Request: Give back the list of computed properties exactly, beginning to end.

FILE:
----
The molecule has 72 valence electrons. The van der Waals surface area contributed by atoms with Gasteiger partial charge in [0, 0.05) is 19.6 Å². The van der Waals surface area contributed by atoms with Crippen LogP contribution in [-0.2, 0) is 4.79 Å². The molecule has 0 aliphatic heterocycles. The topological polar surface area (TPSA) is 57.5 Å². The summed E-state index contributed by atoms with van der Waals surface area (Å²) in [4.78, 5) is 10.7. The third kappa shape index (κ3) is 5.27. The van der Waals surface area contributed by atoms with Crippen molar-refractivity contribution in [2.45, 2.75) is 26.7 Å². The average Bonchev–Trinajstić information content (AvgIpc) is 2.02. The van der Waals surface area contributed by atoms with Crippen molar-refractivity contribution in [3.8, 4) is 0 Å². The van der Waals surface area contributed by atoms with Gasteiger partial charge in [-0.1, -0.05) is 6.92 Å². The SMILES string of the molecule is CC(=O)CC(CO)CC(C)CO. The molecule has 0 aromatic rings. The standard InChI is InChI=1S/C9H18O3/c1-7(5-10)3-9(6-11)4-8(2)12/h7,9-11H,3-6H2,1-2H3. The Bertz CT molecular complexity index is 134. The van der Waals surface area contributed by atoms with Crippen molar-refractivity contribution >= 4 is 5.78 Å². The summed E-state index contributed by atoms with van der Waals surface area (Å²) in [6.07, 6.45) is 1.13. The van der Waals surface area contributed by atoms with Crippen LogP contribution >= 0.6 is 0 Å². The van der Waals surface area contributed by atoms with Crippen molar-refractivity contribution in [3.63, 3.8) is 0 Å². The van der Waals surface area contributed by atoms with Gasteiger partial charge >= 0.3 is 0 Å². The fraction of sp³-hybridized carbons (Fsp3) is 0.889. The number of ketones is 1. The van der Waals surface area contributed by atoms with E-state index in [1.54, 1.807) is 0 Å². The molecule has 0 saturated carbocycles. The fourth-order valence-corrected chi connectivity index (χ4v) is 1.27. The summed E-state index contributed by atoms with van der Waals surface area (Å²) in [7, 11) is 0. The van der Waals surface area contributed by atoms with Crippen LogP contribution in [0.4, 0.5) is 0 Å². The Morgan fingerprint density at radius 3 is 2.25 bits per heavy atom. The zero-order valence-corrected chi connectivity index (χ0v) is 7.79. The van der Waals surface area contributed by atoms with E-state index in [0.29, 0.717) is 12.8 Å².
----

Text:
The molecule has 72 valence electrons. The van der Waals surface area contributed by atoms with Gasteiger partial charge in [0, 0.05) is 19.6 Å². The van der Waals surface area contributed by atoms with Crippen LogP contribution in [-0.2, 0) is 4.79 Å². The molecule has 0 aliphatic heterocycles. The topological polar surface area (TPSA) is 57.5 Å². The summed E-state index contributed by atoms with van der Waals surface area (Å²) in [4.78, 5) is 10.7. The third kappa shape index (κ3) is 5.27. The van der Waals surface area contributed by atoms with Crippen molar-refractivity contribution in [2.45, 2.75) is 26.7 Å². The average Bonchev–Trinajstić information content (AvgIpc) is 2.02. The van der Waals surface area contributed by atoms with Crippen molar-refractivity contribution in [3.8, 4) is 0 Å². The van der Waals surface area contributed by atoms with Gasteiger partial charge in [-0.1, -0.05) is 6.92 Å². The SMILES string of the molecule is CC(=O)CC(CO)CC(C)CO. The molecule has 0 aromatic rings. The standard InChI is InChI=1S/C9H18O3/c1-7(5-10)3-9(6-11)4-8(2)12/h7,9-11H,3-6H2,1-2H3. The Bertz CT molecular complexity index is 134. The van der Waals surface area contributed by atoms with Crippen molar-refractivity contribution >= 4 is 5.78 Å². The summed E-state index contributed by atoms with van der Waals surface area (Å²) in [6.07, 6.45) is 1.13. The van der Waals surface area contributed by atoms with Crippen LogP contribution >= 0.6 is 0 Å². The van der Waals surface area contributed by atoms with Crippen molar-refractivity contribution in [3.63, 3.8) is 0 Å². The van der Waals surface area contributed by atoms with Gasteiger partial charge >= 0.3 is 0 Å². The fraction of sp³-hybridized carbons (Fsp3) is 0.889. The number of ketones is 1. The van der Waals surface area contributed by atoms with E-state index in [1.54, 1.807) is 0 Å². The molecule has 0 saturated carbocycles. The fourth-order valence-corrected chi connectivity index (χ4v) is 1.27. The summed E-state index contributed by atoms with van der Waals surface area (Å²) in [7, 11) is 0. The van der Waals surface area contributed by atoms with Crippen LogP contribution in [0.4, 0.5) is 0 Å². The Morgan fingerprint density at radius 3 is 2.25 bits per heavy atom. The zero-order valence-corrected chi connectivity index (χ0v) is 7.79. The van der Waals surface area contributed by atoms with E-state index in [0.29, 0.717) is 12.8 Å².